Non-clinical pathways had been developed as those suffering from long Covid-19 faced other challenges such as an inability to work or look after dependents. This included psychological support and support relating to financial issues. Social prescribing had also been utilised. The PCPM added that weight management was one of the services being provided.
The PCPM provided the Committee with case studies to illustrate how the service had helped specific patients.
In response to questioning from the Committee, the PCPM acknowledged that there was a waiting list to use the service. This was because it was difficult to model demand in the second wave of Covid-19. Action was ... view the full minutes text for item 9.
Update on NHS Blood Test Tube Shortage
The Managing Director (MD) of Barking and Dagenham, Havering and Redbridge Integrated Care Partnership (BHR-ICP), updated the Committee. The supply issues had been addressed, communications had been sent to primary care providers, NELFT had restarted normal services and extra clinical sessions had been held in order to clear the backlog.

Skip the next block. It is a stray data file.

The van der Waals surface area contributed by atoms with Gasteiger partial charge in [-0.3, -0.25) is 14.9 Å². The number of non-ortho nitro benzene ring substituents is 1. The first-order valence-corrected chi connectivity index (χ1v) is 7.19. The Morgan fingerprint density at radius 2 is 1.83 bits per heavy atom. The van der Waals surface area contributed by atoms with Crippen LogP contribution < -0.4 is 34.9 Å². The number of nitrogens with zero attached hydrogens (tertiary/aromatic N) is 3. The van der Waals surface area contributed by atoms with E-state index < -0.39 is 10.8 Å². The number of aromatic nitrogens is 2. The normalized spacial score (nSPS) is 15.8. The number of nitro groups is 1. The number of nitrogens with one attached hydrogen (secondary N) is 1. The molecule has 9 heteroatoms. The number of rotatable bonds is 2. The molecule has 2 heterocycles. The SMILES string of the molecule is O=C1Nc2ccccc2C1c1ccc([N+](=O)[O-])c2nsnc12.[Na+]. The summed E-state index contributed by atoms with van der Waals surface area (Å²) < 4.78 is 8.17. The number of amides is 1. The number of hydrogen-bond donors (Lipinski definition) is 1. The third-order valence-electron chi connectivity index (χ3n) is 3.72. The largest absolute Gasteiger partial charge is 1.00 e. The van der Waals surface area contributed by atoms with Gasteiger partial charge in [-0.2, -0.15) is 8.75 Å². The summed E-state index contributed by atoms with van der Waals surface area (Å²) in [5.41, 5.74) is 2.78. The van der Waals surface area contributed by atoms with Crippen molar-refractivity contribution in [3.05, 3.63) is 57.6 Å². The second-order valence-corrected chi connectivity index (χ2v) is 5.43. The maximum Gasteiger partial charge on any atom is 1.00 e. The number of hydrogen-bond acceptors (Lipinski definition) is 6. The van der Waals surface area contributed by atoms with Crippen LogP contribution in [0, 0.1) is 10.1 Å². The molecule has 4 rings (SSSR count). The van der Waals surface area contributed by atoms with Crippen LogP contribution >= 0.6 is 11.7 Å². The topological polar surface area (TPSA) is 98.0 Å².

A Committee Member requested an update on their understanding of plans to increase blood testing capacity at Barking Community Hospital. The MD of BHR-ICP assured that patients were not being required to wait for a long period of time for blood tests and home visits were arranged within a few days of first contact.
Blood testing was being undertaken on multiple sites and the capacity was linked to the population that the site served.
The Committee noted the update.
The Council's Public Health Response to COVID-19
The Director of Public Health (DOPH) updated the Committee.
The pandemic was an unprecedented challenge that had tested the public health system to the extreme. Owing to the changes brought by the Health and Social Care Act 2012, the public health system was transferred to local authorities.
Epidemiological evidence suggested that Barking and Dagenham, in the context of London, was a borough of enduring transmission. The Borough’s residents had been affected in two ways:
Case rates remained high, though the age profile had changed since the pandemic started, with 11-18 year olds worst affected.
The pandemic had disrupted education and health plans, such as tackling health inequalities. In addition to this, some patients were reluctant to access services owing to the pandemic, which was likely to result in an increase in the severity of other conditions, as sufferers did not seek help promptly.
The DOPH added that the economic and social consequences of the pandemic would affect the Borough’s residents for years to come.
Two winter plans had been drawn up by Central Government. Plan A consisted of:
Plan A was predicated on vaccination and natural immunity.